So what is this proposed modification? Well, let’s imagine the symplectic flow as some differential equations describing the trajectory of our state. We now want to add in a stochastic term, in particular an isotropic Brownian motion term with an amplitude that depends on the position in the projective space. This amplitude will be (some simple function of?) the energy uncertainty, namely the quantity \langle \psi, H^2 \psi \rangle - \langle \psi, H \psi \rangle^2. In fact, this energy uncertainty is exactly the squared velocity of the symplectic flow with respect to the metric. In our spin 1/2 example this velocity is \sqrt{1-z^2} (remember we have rigid rotation) and since H^2=1, \langle \psi, H^2 \psi \rangle - \langle \psi, H \psi \rangle^2 = 1-z^2. What happens? Well, at the fixed points it’s easy to see that the energy uncertainty is zero, so we might expect that the Brownian motion term drives the state away from areas with high energy uncertainty, towards the eigenstates — just like what is supposed to happen during “measurement”. This is precisely what happens: Hughston does a lot of financial mathematics, and he knows his stochastic calculus. His Proposition 5 says the energy uncertainty in this model is a supermartingale, that is, an on average decreasing function. As time passes, you expect to end up at one of the fixed points, each with various probabilities. Note that these are honest, stochastic probabilities, not just numbers we’ve declared to be interpreted as probabilities as in the naive set up. (ED: see below for Greg’s comment on this.) His next result, of course, is that these probabilities match up with what we want, namely that they are given simply by metric distances on the projective space.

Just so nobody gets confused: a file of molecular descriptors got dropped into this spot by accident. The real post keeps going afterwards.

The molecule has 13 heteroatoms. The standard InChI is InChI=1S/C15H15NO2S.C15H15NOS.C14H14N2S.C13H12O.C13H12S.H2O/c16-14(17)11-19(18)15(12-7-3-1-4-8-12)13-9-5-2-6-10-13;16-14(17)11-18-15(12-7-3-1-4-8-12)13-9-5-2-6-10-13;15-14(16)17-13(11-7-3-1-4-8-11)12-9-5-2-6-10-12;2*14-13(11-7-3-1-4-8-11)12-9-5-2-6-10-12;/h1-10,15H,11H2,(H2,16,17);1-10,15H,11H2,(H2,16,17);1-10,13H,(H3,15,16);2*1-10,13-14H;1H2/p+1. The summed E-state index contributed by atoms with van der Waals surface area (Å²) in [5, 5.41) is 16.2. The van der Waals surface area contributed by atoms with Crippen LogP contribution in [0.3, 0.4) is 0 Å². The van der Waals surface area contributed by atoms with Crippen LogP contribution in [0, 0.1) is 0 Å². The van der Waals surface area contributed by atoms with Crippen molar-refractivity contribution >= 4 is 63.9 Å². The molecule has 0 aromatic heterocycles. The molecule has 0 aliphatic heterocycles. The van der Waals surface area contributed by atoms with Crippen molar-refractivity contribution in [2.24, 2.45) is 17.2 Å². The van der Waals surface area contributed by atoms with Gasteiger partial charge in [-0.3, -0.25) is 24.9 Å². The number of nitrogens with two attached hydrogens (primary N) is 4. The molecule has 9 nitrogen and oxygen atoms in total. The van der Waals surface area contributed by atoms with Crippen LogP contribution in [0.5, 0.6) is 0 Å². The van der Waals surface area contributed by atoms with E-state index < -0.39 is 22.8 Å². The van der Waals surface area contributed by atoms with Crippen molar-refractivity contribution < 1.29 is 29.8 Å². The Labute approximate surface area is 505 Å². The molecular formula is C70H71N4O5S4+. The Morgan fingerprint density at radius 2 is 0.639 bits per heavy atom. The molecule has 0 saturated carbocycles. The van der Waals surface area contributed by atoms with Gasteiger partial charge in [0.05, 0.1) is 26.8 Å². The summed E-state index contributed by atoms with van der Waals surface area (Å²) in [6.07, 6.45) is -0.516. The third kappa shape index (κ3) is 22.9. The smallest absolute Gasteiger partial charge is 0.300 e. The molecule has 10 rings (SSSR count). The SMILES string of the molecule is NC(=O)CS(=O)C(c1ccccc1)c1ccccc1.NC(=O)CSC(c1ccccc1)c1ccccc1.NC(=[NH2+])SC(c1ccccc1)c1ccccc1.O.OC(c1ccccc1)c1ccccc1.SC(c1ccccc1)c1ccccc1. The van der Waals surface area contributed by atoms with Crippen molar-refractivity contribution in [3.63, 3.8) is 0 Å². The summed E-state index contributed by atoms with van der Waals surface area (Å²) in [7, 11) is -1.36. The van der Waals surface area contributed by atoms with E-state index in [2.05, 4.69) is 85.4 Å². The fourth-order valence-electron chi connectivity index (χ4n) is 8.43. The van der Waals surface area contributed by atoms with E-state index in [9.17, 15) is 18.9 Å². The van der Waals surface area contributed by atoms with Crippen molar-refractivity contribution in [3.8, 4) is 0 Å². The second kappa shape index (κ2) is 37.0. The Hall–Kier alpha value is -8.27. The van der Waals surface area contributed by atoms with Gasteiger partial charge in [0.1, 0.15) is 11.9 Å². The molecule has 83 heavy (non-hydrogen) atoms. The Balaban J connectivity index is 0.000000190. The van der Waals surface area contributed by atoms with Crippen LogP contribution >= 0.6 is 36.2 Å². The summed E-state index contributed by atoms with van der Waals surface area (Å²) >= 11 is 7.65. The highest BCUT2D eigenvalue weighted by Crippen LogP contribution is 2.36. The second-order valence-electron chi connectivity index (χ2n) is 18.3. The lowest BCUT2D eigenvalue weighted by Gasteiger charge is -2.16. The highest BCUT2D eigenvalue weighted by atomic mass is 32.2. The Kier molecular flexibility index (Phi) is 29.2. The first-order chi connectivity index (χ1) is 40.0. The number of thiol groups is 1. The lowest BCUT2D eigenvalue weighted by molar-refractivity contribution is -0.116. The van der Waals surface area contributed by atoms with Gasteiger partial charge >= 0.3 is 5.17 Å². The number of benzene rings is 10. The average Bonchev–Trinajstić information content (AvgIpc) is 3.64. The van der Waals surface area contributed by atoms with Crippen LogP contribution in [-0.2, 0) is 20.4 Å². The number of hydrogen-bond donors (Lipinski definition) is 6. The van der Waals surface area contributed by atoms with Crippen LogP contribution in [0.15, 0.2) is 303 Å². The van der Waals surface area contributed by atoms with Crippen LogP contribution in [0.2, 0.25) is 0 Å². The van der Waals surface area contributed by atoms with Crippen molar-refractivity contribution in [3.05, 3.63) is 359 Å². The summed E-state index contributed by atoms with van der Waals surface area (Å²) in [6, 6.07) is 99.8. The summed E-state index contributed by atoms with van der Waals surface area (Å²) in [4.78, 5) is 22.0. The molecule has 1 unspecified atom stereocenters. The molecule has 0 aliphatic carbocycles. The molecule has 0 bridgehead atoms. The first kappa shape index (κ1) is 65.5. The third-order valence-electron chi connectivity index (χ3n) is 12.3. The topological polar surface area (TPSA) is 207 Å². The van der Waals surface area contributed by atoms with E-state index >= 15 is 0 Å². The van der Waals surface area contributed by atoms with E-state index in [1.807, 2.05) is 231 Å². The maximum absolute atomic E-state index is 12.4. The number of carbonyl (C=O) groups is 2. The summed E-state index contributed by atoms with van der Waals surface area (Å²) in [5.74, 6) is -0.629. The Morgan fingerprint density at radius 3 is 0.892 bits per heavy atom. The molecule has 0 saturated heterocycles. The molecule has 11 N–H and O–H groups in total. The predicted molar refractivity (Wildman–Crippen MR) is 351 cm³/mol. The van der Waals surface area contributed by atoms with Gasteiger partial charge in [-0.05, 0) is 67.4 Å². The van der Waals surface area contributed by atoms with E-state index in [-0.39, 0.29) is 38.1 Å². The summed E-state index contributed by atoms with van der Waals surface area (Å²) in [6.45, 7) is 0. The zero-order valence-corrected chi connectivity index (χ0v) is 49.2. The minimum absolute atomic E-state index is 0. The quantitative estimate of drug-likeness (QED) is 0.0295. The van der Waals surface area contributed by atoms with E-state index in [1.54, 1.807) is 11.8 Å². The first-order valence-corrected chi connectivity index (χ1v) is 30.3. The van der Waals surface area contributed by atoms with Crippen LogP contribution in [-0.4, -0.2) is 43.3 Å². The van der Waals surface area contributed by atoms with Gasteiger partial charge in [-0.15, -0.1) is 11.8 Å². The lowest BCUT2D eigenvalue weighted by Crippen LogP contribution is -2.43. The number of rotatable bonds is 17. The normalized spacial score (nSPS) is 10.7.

I think this is a beautiful picture. The measurement process is now something more concrete, a stochastic term in the governing equation, and we can resume thinking probabilistically about quantum mechanical probabilities.Very roughly, you’re meant to think that in an “isolated quantum system” the stochastic term is extremely small, and symplectic flow dominates. On the other hand, during a “measurement”, presumably when the system is coupled with the macroscopic world, the scale of energy uncertainties becomes extremely large and the stochastic terms dominates, and the system is quickly driven to a fixed point of the symplectic flow.